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Tsunami: Getting ready on the Big Island

The county’s 72 sirens began sounding the alert at 6 a.m., some five and one-half hours after Mayor Billy Kenoi signed an emergency declaration for the Big Island.

Tsunami were expected at 11:04 a.m. The mood remains calm in the county’s Civil Defense Agency headquarters in Hilo, as county officials watch six giant screens.

Hilo International Airport was closed to facilitate evacuation of an adjacent neighborhood, said mayor’s executive assistant Kevin Dayton.

Resorts, hotels, businesses and homes in the inundation zones were locked up tight several hours before the tsunami was expected.

About 30 minutes before the tsunami was expected, police and first responders moved away from shoreline areas, Dayton said.

All beaches were closed and all community events were cancelled, Dayton said.

Boats and ships moved out of the island’s three harbors and into open water. Owners of two boats in Hilo Harbor were not found, and those boats remain in the harbor.

County police, public works and parks crews have conducted several tsunami drills within the last year and reacted quickly and efficiently, Mayor Billy Kenoi said.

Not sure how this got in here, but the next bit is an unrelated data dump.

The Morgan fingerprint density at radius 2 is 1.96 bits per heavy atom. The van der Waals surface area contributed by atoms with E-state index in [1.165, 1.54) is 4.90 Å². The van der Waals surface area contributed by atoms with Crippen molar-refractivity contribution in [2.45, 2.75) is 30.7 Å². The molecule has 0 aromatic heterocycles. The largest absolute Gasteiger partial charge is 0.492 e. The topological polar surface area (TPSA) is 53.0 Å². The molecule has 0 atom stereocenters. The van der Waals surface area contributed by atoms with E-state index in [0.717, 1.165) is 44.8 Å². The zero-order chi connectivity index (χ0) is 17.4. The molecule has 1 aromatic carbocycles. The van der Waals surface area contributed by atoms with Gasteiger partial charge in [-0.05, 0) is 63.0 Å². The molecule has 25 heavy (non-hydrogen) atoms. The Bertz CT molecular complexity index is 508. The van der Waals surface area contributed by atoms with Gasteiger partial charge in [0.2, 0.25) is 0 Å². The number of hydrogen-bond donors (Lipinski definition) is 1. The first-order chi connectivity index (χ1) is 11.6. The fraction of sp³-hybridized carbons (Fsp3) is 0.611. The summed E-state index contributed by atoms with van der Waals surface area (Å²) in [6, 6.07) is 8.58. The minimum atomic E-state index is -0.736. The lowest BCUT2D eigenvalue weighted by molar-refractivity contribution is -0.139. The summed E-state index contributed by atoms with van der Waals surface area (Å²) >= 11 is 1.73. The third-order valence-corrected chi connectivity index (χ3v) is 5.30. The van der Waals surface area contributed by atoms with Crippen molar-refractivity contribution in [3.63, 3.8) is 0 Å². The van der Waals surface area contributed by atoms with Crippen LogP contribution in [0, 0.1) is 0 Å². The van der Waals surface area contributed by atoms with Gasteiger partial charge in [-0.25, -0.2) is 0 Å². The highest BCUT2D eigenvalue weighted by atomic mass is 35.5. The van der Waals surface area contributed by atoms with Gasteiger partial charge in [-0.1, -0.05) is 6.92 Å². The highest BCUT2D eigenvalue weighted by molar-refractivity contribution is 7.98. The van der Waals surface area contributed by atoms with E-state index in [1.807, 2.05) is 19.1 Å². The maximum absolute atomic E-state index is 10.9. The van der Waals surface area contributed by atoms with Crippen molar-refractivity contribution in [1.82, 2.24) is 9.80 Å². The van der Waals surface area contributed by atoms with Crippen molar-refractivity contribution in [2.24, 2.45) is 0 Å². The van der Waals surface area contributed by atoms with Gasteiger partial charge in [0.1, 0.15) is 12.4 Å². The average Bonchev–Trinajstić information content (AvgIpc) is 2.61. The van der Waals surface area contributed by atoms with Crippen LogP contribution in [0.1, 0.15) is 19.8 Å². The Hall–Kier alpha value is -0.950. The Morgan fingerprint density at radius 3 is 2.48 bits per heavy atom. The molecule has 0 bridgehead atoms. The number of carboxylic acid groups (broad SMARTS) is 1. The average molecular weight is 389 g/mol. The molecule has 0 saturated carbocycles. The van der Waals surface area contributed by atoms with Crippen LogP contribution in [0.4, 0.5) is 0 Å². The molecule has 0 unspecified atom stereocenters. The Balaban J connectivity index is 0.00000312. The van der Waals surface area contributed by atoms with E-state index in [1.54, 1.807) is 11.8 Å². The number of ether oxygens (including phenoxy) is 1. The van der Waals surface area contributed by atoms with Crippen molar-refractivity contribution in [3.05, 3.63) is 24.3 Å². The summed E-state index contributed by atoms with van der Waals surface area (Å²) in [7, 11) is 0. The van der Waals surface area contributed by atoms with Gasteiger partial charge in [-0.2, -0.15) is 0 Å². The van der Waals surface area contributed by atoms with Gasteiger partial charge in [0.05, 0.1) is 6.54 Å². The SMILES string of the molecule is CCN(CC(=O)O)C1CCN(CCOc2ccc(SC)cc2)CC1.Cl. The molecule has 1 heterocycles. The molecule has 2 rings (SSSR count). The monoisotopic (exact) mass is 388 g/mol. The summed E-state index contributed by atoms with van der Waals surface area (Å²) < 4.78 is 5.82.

“We feel very good about our preparedness,” Kenoi said. “We feel fortunate our residents know what to do and stay calm. It’s important they follow instructions.”

Across the county, 17 evacuation centers were opened. In the event residents can not return to their homes, the Red Cross will be called in and the centers will be converted into shelters, Dayton said.

The Hawaii National Guard has generators and emergency equipment ready in case they are needed.

Kenoi went up on a National Guard helicopter just before the tsunami was expected, to survey any damage.

The Department of Water Supply cut water to roughly 5,000 customers within the tsunami zone as a preventative measure.

GOVERNOR LINGLE SIGNS

TSUNAMI EMERGENCY PROCLAMATION

HONOLULU – Governor Linda Lingle has signed an emergency disaster proclamation two hours before a tsunami generated by an 8.8 magnitude earthquake in Chile is expected to affect the State of Hawaii.
The proclamation, which includes the entire State, provides for the “expenditure of State monies as appropriated for the speedy and efficient protection and relief of the damages, loses and suffering resulting from the threatened disaster.”
Governor Lingle said signing the emergency disaster proclamation now will improve the State’s ability to respond quickly to any potential damage caused by the tsunami. Estimated first wave arrival time is 11:05 a.m. in Hilo. The tsunami is expected to affect all shores of all Hawaiian Islands and may last for several hours.
The disaster emergency relief period for the proclamation begins today, February 27, 2010, and continues until the Governor determines an appropriate time for termination.

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